WISE AUCTIONS - FUNKSTOWN AMERICAN LEGION HALL
The Funkstown American Legion Hall was an awesome location. I’m a big fan of super dated municipal buildings with their odd unique interior touches, and this building looked like it hadn’t changed since its construction in the 1950s or 1960s. To make this local anachronism even more delightful, the kitchen was staffed by retired Navy chefs, complete with paper hats, looking like a scene lifted from a wholesale in a vintage magazine.
I have to say, this auction was very, very nice - by which, of course, I mean it was also pretty gross. The sale was definitely supplied from a hoarder outbuilding sort of thing, and it was clear that the outbuilding had not been sufficiently protected against the elements. There were lots of new-in-mildewy-box items, and a lot of bizarre light fixtures and old housewares.Tons of good stuff, for sure, and the bidders were out in strength. Most of the bidder base was comprised of antique mall type bidders so they had more flexibility on their margins than I did and could get somewhat more aggressive in the bidding. Unsurprisingly, a large number of them were bidding items up to retail prices, and I wasn’t going to do that on decade-old lamps and boxes.
There were a few items that caught my eye at the American Legion Hall. Remember the light fixtures I was mentioning? There were a couple interesting ones that appeared to be shaped like a sort of fruit bowl. Following my personal line in the sand of not bidding these items up past a set amount, I was viciously outbid on the first few iterations of this fixture. But an auction is an auction, and I got in a bidding war over an old tube amp - the man bidding against me was visibly unhappy about this turn of events. You win some, you lose some and I tend not to make friends along way.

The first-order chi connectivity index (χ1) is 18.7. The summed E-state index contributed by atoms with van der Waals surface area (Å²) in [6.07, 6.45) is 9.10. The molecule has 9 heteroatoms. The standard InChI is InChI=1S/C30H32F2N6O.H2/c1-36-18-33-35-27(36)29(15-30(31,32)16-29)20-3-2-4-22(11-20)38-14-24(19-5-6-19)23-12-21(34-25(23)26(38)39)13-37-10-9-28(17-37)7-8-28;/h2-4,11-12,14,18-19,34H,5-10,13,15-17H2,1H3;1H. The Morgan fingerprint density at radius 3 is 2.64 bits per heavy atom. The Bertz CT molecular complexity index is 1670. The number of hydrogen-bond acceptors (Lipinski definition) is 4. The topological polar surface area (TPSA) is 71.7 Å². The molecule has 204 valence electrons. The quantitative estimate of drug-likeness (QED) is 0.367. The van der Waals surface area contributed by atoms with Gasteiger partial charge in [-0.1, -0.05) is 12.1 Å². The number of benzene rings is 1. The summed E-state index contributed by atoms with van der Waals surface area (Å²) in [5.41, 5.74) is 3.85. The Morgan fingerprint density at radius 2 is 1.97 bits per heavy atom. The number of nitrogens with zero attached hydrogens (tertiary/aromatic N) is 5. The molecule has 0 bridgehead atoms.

You win some, you lose some and I tend not to make friends along way.
All in all, it was a fairly decent haul. I won one of the aforementioned light fixture/fruit bowl hybrids, electronic chess set, and a few other goodies. I was approached more than once with questions as to why I had my sights set on any particular item (for example, a box full of old record needles that I thought I could cop at $110 - only to have it bid up to $150). Most of the people who come to watch aren’t scouting items of the same caliber as I am, and it’s always nice to offer insight, even if said insight will be forgotten upon the return home.
High, I snagged some gems, esp in the box lots
add old bay to the hot dogs, skip the oyster sandwich.